Metallicity relates to the quantity of elements in an object that are heavier than hydrogen and helium. I often see this terminology in recent studies of gravitational waves such as this paper.

If I want to study the formation of stars or any other stellar remnants such as (neutron star black hole-NSBH, binary neutron star-BNS), what information do we get from studying metallicity specifically?

What precisely does metallicity include in astronomy, and why is it necessary to study it?


1 Answer 1


As you say, metallicity in this context refers to the proportion of the interstellar medium a star forms from that consists of elements heavier than helium. It can be expressed as a (mass) fraction (usually called $Z$) or sometimes as a (logarithmic) ratio with respect to the metallicity inferred for the Sun ([M/H] or sometimes [Fe/H]).

Metallicity plays an important role in several ways with regard to neutron stars, black holes and the binary systems they form. Most of these are connected with the effects the composition of a gas has on its opacity to radiation - generally speaking, high metallicity leads to higher opacity.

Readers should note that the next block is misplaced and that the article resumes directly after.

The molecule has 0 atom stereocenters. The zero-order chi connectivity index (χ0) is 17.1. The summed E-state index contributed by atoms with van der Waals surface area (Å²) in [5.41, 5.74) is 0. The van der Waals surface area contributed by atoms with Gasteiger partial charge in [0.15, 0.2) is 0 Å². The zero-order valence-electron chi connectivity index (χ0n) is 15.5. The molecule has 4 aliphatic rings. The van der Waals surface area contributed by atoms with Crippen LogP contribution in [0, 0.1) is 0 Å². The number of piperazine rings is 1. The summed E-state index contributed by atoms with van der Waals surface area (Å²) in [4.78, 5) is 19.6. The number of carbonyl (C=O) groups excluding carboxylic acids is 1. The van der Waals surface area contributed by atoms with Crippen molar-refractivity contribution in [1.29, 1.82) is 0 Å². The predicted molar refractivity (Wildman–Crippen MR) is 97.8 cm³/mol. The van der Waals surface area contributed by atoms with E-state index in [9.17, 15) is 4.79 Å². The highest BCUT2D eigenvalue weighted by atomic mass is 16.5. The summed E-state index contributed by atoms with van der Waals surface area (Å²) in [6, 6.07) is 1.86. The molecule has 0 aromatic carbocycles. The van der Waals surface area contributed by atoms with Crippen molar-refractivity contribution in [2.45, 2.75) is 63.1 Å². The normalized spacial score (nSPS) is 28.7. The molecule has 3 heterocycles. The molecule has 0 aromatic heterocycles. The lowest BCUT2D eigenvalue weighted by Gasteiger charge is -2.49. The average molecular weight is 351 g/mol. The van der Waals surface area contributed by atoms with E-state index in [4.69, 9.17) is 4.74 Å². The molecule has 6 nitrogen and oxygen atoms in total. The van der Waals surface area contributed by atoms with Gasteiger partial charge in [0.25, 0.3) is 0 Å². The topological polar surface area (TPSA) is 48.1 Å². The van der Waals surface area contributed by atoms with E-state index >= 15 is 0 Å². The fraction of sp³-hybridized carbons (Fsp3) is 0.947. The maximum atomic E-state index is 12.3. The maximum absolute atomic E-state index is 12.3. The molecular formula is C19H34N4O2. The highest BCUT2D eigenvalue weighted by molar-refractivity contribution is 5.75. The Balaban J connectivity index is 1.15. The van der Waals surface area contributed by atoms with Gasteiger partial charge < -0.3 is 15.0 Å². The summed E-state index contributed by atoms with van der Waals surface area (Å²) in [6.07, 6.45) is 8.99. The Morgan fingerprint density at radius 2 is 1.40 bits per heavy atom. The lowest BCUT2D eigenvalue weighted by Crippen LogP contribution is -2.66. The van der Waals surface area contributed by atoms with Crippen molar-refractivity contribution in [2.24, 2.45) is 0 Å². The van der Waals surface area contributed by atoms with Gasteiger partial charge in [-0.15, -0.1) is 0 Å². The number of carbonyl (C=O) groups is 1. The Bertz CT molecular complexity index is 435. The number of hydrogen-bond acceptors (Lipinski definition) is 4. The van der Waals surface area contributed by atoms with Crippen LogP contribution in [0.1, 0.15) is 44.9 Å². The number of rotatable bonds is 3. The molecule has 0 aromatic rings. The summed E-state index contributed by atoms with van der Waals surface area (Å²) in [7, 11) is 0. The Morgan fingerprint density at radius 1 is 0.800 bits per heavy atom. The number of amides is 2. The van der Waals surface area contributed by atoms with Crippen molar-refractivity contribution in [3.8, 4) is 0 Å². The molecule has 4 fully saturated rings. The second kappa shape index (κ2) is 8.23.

1. Opacity may control the mass spectrum of stars that form. In particular, it is expected that low-metallicity gas might be capable of making a bigger proportion of the high-mass stars that end their lives as neutron stars and black holes.

  2. Opacity can heavily influence the amount of mass that is lost from high-mass stars. That is because they have radiatively driven winds and high opacity leads to greater mass loss. The amount of mass a star possesses as it heads towards the end of its life may control what its ultimate fate may be; whether or what kind of supernovae will result; and what kind and mass of remnant will be left behind, and so all this is expected to be metallicity-dependent.

  3. Opacity has an effect on the structure of high-mass stars, as well as their mass loss, and both of these are important factors in assessing how binary systems involving high-mass stars evolve. The merging binaries observed to produce gravitational waves must have components that had previously been brought quite close together by stellar/binary evolution in order for gravitational wave losses to subsequently become important.

  4. Since the metallicity of gas in the universe is gradually being enriched from the time of first star formation onwards and most strongly in actively star-forming galaxies, then the influence of metallicity on stellar and binary evolution and the production of gravitational wave progenitors is intimately wrapped up with when and where in the universe the gravitational wave sources are located.

  • $\begingroup$ can you pls provide the reference papers for above information? $\endgroup$
    – Autodidact
    May 17 at 8:25

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